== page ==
Starting with the April 8, 2013, receipt date, we will participate in the funding opportunity announcement for the NRSA for Individual Predoctoral M.D./Ph.D. and Other Dual Doctoral Degree Fellows (Parent F30). See the February 7, 2013, Guide notice.
Having support from an F30 grant provides protected time to focus on developing fundamental research skills, including:
If you're interested in applying, be sure to contact one of our program officers listed at Contacts, Submission Dates and Special Interests/Instructions. And for links to helpful information on fellowships, go to our Fellowship Grants (F) portal.
Give Input on Chimpanzees in NIH-Supported Research Report. With this request for information, you can share your thoughts about the recommendations made in the Use of Chimpanzees in NIH-Supported Research report. Submit comments by Saturday, March 23, 2013. Read the January 23, 2013, Guide notice for full details.
Check Out National Small Business Innovation Research Conference, May 14-16. If you're part of a small business competing for SBIR awards, you may want to plan a trip to National Harbor, MD, for a conference that offers key information and contacts. Mingle with NIH staff along with SBIR program managers from all 11 SBIR agencies. See National SBIR Conference for more details and to register.
If you're pursuing an investigator-initiated application related to cancer, even if your focus is oncogenic viruses, contact a National Cancer Institute program officer before you start planning.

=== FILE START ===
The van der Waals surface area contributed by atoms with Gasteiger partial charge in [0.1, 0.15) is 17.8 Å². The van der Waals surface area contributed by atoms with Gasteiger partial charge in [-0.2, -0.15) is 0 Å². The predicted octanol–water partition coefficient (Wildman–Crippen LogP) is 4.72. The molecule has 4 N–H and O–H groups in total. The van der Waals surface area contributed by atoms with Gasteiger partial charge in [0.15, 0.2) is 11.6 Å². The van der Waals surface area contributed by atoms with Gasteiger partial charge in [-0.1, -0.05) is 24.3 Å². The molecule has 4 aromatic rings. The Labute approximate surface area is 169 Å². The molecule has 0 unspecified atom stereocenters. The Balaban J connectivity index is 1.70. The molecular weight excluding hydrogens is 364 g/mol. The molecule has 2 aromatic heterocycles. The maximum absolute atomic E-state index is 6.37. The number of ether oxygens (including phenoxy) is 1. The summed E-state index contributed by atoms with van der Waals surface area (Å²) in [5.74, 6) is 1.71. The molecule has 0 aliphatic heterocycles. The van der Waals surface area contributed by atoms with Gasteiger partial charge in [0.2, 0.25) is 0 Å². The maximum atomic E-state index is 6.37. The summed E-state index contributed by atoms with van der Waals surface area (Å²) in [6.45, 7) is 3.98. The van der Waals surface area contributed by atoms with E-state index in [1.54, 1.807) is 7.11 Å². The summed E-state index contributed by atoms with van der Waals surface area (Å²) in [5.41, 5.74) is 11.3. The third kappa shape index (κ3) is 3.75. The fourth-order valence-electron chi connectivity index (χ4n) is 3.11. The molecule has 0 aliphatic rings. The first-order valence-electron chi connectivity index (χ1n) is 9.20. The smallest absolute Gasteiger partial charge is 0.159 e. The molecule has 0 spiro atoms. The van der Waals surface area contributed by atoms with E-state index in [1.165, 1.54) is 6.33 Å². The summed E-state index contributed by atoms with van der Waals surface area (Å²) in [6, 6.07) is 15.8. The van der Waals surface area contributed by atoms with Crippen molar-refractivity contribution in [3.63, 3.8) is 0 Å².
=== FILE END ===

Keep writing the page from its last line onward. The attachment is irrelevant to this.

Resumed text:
You may also want to review "NCI Sponsored Research Initiatives" on its Extramural Funding Opportunities site.
Check in with an NIAID program officer only after you've had a conversation with an NCI counterpart.
While we can accept research that fits within the mission of more than one NIH institute, we do not have the expertise or authority to fund certain types of cancer-related research, such as:
Feel free to send us a question at firstname.lastname@example.org. After responding to you, we may include your question in the newsletter, incorporate it into the NIAID Research Funding site, or both.
"Do you have information on preparing the introduction for a resubmission or examples of the response to reviewers?"—anonymous reader
You may have already seen our resubmission information and advice in How to Resubmit in the Strategy for NIH Funding.
We also have Sample Applications and Summary Statements, of which Dr. Adam Ratner's Full Application was a resubmission.
You can find the introduction to his resubmission on page 27 of the PDF (page 29 by his corner numbering).
"Where do I find rosters for NIAID's chartered review committees?"—anonymous reader
Find rosters for NIAID's chartered review committees at Council and Federal Advisory Committees, NIAID, NIH:
If responding to an RFA, see I am responding to an RFA—where do I find rosters for NIAID's ad hoc review committees? in our Peer Review at NIAID questions and answers.
Though you can see the roster, you cannot request assignment (as you can with a CSR review committee) since there's only one group.
After the peer review meeting, you will get a roster with your summary statement. It will not tell you which panel members were assigned as primary and secondary reviewers (plus at least one additional reader), which is confidential information.
See other announcements at NIAID Funding Opportunities List.
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Last Updated February 20, 2013
Last Reviewed February 20, 2013